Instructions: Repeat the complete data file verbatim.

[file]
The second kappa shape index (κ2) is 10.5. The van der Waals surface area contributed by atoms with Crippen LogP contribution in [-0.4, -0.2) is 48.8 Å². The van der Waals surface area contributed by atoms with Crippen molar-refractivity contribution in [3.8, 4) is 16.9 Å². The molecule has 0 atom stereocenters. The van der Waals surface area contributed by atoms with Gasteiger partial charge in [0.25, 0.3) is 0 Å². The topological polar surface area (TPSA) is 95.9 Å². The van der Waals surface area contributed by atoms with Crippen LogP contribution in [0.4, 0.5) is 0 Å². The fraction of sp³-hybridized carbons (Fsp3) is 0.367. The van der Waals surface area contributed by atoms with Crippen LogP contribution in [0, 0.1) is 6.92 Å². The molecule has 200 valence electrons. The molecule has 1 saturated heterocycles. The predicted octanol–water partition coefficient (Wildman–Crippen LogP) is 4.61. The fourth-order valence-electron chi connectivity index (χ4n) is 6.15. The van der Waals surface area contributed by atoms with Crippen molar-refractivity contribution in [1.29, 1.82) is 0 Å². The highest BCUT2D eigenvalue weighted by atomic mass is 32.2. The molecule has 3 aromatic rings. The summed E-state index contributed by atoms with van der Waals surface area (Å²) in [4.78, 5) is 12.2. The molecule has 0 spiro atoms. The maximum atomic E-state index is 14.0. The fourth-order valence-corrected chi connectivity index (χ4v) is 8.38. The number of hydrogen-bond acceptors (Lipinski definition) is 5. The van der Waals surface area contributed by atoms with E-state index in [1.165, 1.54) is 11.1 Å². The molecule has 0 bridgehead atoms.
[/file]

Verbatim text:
The second kappa shape index (κ2) is 10.5. The van der Waals surface area contributed by atoms with Crippen LogP contribution in [-0.4, -0.2) is 48.8 Å². The van der Waals surface area contributed by atoms with Crippen molar-refractivity contribution in [3.8, 4) is 16.9 Å². The molecule has 0 atom stereocenters. The van der Waals surface area contributed by atoms with Gasteiger partial charge in [0.25, 0.3) is 0 Å². The topological polar surface area (TPSA) is 95.9 Å². The van der Waals surface area contributed by atoms with Crippen LogP contribution in [0.4, 0.5) is 0 Å². The fraction of sp³-hybridized carbons (Fsp3) is 0.367. The van der Waals surface area contributed by atoms with Crippen LogP contribution in [0, 0.1) is 6.92 Å². The molecule has 200 valence electrons. The molecule has 1 saturated heterocycles. The predicted octanol–water partition coefficient (Wildman–Crippen LogP) is 4.61. The fourth-order valence-electron chi connectivity index (χ4n) is 6.15. The van der Waals surface area contributed by atoms with Crippen molar-refractivity contribution in [1.29, 1.82) is 0 Å². The highest BCUT2D eigenvalue weighted by atomic mass is 32.2. The molecule has 3 aromatic rings. The summed E-state index contributed by atoms with van der Waals surface area (Å²) in [4.78, 5) is 12.2. The molecule has 0 spiro atoms. The maximum atomic E-state index is 14.0. The fourth-order valence-corrected chi connectivity index (χ4v) is 8.38. The number of hydrogen-bond acceptors (Lipinski definition) is 5. The van der Waals surface area contributed by atoms with E-state index in [1.165, 1.54) is 11.1 Å². The molecule has 0 bridgehead atoms.